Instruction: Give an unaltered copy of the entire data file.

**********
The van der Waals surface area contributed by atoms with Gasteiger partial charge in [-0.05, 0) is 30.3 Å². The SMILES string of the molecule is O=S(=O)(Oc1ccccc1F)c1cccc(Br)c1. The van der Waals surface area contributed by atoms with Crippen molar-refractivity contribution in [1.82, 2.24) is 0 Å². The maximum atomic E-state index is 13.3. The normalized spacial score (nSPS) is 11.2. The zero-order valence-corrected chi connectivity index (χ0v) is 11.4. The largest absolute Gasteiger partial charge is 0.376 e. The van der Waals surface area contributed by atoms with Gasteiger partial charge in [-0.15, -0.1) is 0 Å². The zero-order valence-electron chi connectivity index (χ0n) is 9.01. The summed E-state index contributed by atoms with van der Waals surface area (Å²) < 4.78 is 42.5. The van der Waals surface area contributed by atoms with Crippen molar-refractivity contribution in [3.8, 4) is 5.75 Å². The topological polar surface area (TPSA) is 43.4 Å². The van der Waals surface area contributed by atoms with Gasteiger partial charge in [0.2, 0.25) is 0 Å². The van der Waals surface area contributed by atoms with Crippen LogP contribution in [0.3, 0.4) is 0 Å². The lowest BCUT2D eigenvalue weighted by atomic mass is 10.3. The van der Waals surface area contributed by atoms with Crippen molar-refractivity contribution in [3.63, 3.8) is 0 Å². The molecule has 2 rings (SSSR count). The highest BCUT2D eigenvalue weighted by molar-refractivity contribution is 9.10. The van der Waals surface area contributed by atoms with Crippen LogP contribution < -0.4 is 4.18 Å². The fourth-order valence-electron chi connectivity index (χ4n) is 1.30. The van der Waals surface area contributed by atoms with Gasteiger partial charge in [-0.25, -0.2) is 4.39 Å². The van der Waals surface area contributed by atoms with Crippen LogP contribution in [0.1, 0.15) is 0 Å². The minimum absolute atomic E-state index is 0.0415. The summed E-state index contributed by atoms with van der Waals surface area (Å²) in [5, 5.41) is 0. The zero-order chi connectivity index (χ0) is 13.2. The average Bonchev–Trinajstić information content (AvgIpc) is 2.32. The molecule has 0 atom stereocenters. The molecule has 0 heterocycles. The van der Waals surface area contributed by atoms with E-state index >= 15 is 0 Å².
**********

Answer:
The van der Waals surface area contributed by atoms with Gasteiger partial charge in [-0.05, 0) is 30.3 Å². The SMILES string of the molecule is O=S(=O)(Oc1ccccc1F)c1cccc(Br)c1. The van der Waals surface area contributed by atoms with Crippen molar-refractivity contribution in [1.82, 2.24) is 0 Å². The maximum atomic E-state index is 13.3. The normalized spacial score (nSPS) is 11.2. The zero-order valence-corrected chi connectivity index (χ0v) is 11.4. The largest absolute Gasteiger partial charge is 0.376 e. The van der Waals surface area contributed by atoms with Gasteiger partial charge in [-0.15, -0.1) is 0 Å². The zero-order valence-electron chi connectivity index (χ0n) is 9.01. The summed E-state index contributed by atoms with van der Waals surface area (Å²) < 4.78 is 42.5. The van der Waals surface area contributed by atoms with Crippen molar-refractivity contribution in [3.8, 4) is 5.75 Å². The topological polar surface area (TPSA) is 43.4 Å². The van der Waals surface area contributed by atoms with Gasteiger partial charge in [0.2, 0.25) is 0 Å². The van der Waals surface area contributed by atoms with Crippen LogP contribution in [0.3, 0.4) is 0 Å². The lowest BCUT2D eigenvalue weighted by atomic mass is 10.3. The van der Waals surface area contributed by atoms with Crippen molar-refractivity contribution in [3.63, 3.8) is 0 Å². The molecule has 2 rings (SSSR count). The highest BCUT2D eigenvalue weighted by molar-refractivity contribution is 9.10. The van der Waals surface area contributed by atoms with Crippen LogP contribution < -0.4 is 4.18 Å². The fourth-order valence-electron chi connectivity index (χ4n) is 1.30. The van der Waals surface area contributed by atoms with Gasteiger partial charge in [-0.25, -0.2) is 4.39 Å². The van der Waals surface area contributed by atoms with Crippen LogP contribution in [0.1, 0.15) is 0 Å². The minimum absolute atomic E-state index is 0.0415. The summed E-state index contributed by atoms with van der Waals surface area (Å²) in [5, 5.41) is 0. The zero-order chi connectivity index (χ0) is 13.2. The average Bonchev–Trinajstić information content (AvgIpc) is 2.32. The molecule has 0 atom stereocenters. The molecule has 0 heterocycles. The van der Waals surface area contributed by atoms with E-state index >= 15 is 0 Å².